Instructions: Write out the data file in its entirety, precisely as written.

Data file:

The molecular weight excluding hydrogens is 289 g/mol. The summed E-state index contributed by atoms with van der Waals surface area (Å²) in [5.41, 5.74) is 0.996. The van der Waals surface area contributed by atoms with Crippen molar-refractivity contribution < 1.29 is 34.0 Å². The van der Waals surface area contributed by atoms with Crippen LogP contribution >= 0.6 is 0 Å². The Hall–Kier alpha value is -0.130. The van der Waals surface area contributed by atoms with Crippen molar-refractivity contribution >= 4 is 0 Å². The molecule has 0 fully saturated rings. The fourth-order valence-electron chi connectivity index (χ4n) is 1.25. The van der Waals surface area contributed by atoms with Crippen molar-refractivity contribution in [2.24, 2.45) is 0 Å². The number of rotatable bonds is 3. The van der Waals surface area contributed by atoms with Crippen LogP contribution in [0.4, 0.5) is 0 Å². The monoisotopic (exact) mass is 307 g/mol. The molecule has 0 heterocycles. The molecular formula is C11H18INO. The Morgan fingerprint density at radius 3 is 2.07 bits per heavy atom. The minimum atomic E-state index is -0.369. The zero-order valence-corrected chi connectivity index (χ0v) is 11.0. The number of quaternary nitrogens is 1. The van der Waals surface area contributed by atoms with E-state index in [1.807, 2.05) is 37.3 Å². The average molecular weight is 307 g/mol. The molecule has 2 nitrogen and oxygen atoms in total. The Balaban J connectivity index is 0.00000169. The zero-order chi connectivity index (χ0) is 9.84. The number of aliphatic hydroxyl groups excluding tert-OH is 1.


The molecular weight excluding hydrogens is 289 g/mol. The summed E-state index contributed by atoms with van der Waals surface area (Å²) in [5.41, 5.74) is 0.996. The van der Waals surface area contributed by atoms with Crippen molar-refractivity contribution < 1.29 is 34.0 Å². The van der Waals surface area contributed by atoms with Crippen LogP contribution >= 0.6 is 0 Å². The Hall–Kier alpha value is -0.130. The van der Waals surface area contributed by atoms with Crippen molar-refractivity contribution >= 4 is 0 Å². The molecule has 0 fully saturated rings. The fourth-order valence-electron chi connectivity index (χ4n) is 1.25. The van der Waals surface area contributed by atoms with Crippen molar-refractivity contribution in [2.24, 2.45) is 0 Å². The number of rotatable bonds is 3. The van der Waals surface area contributed by atoms with Crippen LogP contribution in [0.4, 0.5) is 0 Å². The monoisotopic (exact) mass is 307 g/mol. The molecule has 0 heterocycles. The molecular formula is C11H18INO. The Morgan fingerprint density at radius 3 is 2.07 bits per heavy atom. The minimum atomic E-state index is -0.369. The zero-order valence-corrected chi connectivity index (χ0v) is 11.0. The number of quaternary nitrogens is 1. The van der Waals surface area contributed by atoms with E-state index in [1.807, 2.05) is 37.3 Å². The average molecular weight is 307 g/mol. The molecule has 2 nitrogen and oxygen atoms in total. The Balaban J connectivity index is 0.00000169. The zero-order chi connectivity index (χ0) is 9.84. The number of aliphatic hydroxyl groups excluding tert-OH is 1.